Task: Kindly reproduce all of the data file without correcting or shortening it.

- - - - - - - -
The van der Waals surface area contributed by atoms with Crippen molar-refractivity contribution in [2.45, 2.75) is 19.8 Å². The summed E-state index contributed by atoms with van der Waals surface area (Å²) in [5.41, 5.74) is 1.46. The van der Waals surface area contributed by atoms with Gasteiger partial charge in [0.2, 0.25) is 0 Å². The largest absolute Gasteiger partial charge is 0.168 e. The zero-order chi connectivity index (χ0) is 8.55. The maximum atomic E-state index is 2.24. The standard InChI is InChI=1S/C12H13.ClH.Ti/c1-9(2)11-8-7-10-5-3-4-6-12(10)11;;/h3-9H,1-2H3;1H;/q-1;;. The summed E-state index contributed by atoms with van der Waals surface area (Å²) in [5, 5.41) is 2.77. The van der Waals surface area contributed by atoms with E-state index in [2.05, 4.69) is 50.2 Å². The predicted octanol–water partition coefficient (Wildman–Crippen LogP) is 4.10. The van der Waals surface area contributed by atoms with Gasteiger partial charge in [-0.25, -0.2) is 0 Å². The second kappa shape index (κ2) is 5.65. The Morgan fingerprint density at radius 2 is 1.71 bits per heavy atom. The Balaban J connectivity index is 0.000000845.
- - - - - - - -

The van der Waals surface area contributed by atoms with Crippen molar-refractivity contribution in [2.45, 2.75) is 19.8 Å². The summed E-state index contributed by atoms with van der Waals surface area (Å²) in [5.41, 5.74) is 1.46. The van der Waals surface area contributed by atoms with Gasteiger partial charge in [0.2, 0.25) is 0 Å². The largest absolute Gasteiger partial charge is 0.168 e. The zero-order chi connectivity index (χ0) is 8.55. The maximum atomic E-state index is 2.24. The standard InChI is InChI=1S/C12H13.ClH.Ti/c1-9(2)11-8-7-10-5-3-4-6-12(10)11;;/h3-9H,1-2H3;1H;/q-1;;. The summed E-state index contributed by atoms with van der Waals surface area (Å²) in [5, 5.41) is 2.77. The van der Waals surface area contributed by atoms with E-state index in [2.05, 4.69) is 50.2 Å². The predicted octanol–water partition coefficient (Wildman–Crippen LogP) is 4.10. The van der Waals surface area contributed by atoms with Gasteiger partial charge in [-0.25, -0.2) is 0 Å². The second kappa shape index (κ2) is 5.65. The Morgan fingerprint density at radius 2 is 1.71 bits per heavy atom. The Balaban J connectivity index is 0.000000845.